September 22, 2021 | Net Health

4 min read

3 Challenges for Implementing Predictive Analytics in Wound Care, with Guidance

It’s pretty safe to say that predictive analytics is the future of wound care at all levels. No matter if we’re talking about a single wound care facility or a comprehensive national network, the possibilities to capitalize on this rapidly growing technology are immense. What’s even more exciting is that even down to the most granular level, implementation can be quite feasible and achievable. That being said, there are some challenges that lie ahead.

In this article, we want to take a look at three potential speed bumps you may encounter when looking to implement predictive analytics in wound care.

Let’s Set the Stage

Before we dive into these challenges, we want to make sure that we’re on the same page about what we mean when we say predictive analytics in wound care and how expansive that horizon really is. Many people are aware that wound care software and solutions are being created to do things like predict patient outcomes and suggest treatment regimens, which is incredibly impactful.

It goes much further, though. Healthcare analytics software utilizing predictive analytics, machine learning, and artificial intelligence (AI) can do things like:

  • Alert schedulers of patients who are more likely to miss appointments or self-discharge
  • Automate certain aspects of clinical documentation, like wound measurements
  • Predict patient healing times and wound-level risks

Understanding the expansiveness of predictive analytics for wound care better frames our discussion of the potential roadblocks and why they matter. With that understanding, let’s talk challenges.

1. Resistance

The biggest hurdle with any change is resistance. There’s a reason there are a million and one cliché phrases alluding to people’s natural resistance to change. And when you start talking about changing the way providers meet, greet, and treat patients—expect to get a lot of resistance.

Is this resistance bad? Absolutely not. What you’re really seeing is your team’s tangible display of their care for your business and the patients.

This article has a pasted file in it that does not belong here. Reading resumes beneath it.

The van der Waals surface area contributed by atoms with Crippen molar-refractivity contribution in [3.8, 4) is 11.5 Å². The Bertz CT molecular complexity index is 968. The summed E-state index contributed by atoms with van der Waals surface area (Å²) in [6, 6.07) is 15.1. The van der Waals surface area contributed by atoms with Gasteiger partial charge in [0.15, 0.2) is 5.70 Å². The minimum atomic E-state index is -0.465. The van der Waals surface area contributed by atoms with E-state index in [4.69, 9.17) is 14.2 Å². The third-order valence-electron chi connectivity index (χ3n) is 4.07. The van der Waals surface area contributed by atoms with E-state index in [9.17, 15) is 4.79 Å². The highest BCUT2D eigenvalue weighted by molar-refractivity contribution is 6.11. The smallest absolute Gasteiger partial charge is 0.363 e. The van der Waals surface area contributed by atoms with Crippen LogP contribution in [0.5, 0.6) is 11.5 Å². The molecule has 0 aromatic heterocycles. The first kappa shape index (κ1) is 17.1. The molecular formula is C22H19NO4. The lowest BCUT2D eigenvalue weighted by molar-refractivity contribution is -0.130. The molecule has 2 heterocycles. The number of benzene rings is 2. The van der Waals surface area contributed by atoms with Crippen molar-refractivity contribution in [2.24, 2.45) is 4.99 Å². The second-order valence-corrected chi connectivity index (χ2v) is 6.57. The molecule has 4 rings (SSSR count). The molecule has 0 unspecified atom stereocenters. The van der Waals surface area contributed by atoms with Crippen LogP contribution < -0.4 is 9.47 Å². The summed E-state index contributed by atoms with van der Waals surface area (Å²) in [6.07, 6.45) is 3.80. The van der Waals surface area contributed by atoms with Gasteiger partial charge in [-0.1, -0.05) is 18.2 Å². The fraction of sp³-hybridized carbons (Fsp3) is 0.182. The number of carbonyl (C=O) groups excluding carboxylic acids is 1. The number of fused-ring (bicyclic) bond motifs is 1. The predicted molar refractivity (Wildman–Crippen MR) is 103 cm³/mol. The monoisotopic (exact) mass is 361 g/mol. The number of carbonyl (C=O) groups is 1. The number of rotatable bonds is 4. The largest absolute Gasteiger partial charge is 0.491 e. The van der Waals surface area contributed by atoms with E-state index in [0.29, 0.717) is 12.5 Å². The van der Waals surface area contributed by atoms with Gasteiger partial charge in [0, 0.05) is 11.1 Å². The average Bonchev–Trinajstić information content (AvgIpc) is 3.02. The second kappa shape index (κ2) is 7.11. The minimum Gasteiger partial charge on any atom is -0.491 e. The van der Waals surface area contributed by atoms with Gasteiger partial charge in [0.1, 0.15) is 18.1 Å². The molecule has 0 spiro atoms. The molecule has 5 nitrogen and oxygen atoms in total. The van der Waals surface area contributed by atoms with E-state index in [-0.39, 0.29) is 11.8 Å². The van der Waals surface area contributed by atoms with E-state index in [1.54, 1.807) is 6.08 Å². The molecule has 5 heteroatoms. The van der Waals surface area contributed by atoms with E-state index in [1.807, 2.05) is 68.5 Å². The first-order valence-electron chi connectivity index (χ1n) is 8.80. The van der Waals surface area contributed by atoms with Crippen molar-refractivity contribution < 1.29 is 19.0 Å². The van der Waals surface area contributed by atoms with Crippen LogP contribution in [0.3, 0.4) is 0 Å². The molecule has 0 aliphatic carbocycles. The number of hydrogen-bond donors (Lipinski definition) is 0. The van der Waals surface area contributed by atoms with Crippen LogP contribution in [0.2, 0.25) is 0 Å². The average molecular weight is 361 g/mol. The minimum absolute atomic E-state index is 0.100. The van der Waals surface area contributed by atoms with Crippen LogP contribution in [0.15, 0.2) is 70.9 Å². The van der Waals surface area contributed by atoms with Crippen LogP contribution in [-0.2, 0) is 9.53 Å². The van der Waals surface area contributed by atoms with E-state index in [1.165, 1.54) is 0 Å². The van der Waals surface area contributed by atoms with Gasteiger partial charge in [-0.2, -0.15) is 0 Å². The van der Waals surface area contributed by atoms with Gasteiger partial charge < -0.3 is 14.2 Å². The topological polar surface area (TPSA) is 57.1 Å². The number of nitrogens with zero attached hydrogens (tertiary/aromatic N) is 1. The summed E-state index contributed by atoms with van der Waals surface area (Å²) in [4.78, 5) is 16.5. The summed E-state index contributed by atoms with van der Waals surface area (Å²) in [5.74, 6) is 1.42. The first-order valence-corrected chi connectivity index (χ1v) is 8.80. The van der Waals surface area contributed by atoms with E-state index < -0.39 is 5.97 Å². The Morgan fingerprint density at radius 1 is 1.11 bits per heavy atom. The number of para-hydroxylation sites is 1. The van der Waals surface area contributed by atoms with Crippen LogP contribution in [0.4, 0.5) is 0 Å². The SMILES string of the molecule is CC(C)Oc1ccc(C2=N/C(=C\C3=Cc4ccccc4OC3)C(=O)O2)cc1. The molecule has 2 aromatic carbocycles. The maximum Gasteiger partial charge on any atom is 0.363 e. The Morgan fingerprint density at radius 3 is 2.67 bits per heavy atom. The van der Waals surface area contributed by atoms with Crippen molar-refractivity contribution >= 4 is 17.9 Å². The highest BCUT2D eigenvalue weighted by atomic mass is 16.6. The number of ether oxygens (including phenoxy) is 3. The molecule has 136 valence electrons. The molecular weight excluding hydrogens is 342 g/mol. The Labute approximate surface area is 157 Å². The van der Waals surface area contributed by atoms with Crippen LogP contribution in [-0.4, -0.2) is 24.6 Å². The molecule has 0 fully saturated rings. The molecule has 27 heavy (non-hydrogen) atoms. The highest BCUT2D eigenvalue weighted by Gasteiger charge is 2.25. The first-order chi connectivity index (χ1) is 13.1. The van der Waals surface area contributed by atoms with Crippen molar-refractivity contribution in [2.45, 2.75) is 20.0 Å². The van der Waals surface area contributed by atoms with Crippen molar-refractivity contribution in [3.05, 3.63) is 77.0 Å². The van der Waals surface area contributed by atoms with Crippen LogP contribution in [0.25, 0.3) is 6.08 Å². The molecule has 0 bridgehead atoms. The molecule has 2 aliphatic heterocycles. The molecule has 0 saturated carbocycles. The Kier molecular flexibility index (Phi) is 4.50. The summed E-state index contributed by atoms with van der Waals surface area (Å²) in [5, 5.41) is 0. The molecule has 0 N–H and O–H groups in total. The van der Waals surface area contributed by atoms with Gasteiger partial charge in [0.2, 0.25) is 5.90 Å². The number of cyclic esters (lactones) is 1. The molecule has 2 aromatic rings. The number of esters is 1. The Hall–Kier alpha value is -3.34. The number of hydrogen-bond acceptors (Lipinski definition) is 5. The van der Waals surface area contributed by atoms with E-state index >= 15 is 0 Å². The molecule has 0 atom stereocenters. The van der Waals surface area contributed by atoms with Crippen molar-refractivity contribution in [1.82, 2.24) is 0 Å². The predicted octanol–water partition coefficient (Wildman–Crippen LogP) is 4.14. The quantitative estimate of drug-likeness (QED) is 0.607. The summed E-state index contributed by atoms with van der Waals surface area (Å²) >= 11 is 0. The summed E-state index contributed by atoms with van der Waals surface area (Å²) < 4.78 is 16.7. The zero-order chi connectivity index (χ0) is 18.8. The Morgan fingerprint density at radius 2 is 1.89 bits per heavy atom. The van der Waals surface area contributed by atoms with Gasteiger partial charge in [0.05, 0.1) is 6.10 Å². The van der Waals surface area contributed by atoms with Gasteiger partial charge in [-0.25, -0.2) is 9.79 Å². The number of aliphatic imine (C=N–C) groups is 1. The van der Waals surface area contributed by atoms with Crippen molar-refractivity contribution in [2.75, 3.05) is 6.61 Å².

Thankfully, what this provides is an opportunity for a champion of change to take the reins. By doing things like clearly explaining the benefits of the technology, allowing key decision-makers to have a voice in the process, and showing your support without a “my way or the highway” mentality—the necessary buy-in can be secured to implement these groundbreaking wound care solutions.

Additional Tip: Some providers may feel that predictive analytics are being brought in to replace them. It’s imperative to fully demonstrate that the solutions are meant to be complementary and are designed to augment the quality of care, not to take away anyone’s job or decision-making capabilities. 

2. Trust

The biggest reason for the resistance to change is the need for trust. Providers want to know that the tools and software they’re using to treat patients are reliable, effective, and safe. Where this becomes troublesome with predictive analytics is that you can’t always show the calculations or logic behind the software’s decisions.

If you have wound care software suggesting a treatment regimen and it’s analyzing numerous data points and has been trained on millions of past cases, there’s no time or feasible way to show that to the provider. Instead, the trust needs to be built in other ways.

Think about flying on an airplane as an example. Most of us don’t understand all the complex systems, calculations, and science that go into what makes an airplane safe to fly in. However, we see examples of safe flights every day, we’ve been able to test flying ourselves, and we’ve seen the experts and bright minds behind the technology that gets us safely off the ground and to our destination.

The same process can work for these healthcare analytics solutions. By showing providers as much transparency as possible and allowing them to do real-world testing side-by-side with their classic methods, the trust can be built.

3. Efficiency

The entire point of using predictive analytics in wound care is to provide better care more efficiently. However, if the solution requires brand new systems across the board, extensive amounts of retraining, and a total upending of existing processes, that efficiency goes out the window. And even if the solution is good at what it does, the lost resources of time and money might be a net negative or could spell the end of the practice altogether.

Thankfully, there are wound care technology providers that understand this. We’re seeing many solutions that can be fully integrated into existing systems and come with the customizable flexibility needed to work without fully flipping the script.

In fairness, yes, any new technology will require some retraining and some changes to existing processes—and that’s okay. However, the takeaway here is that if a predictive analytics solution requires too much of an overhaul, you’ll lose efficiency, struggle to build trust, and run into a wall of resistance.   

How Can I Learn More?

It should be quite evident now that not only are predictive analytics for wound care exciting, but they’re going to be something required to stay competitive moving forward. If you’re interested in learning more about the current status and the future of these solutions specifically for the wound care market, we’d highly encourage you to read our free e-book, The Future of Wound Care: Predictive Analytics.

The Future of Wound Care: Predictive Analytics

Changing the way wound care clinics operate and treat patients

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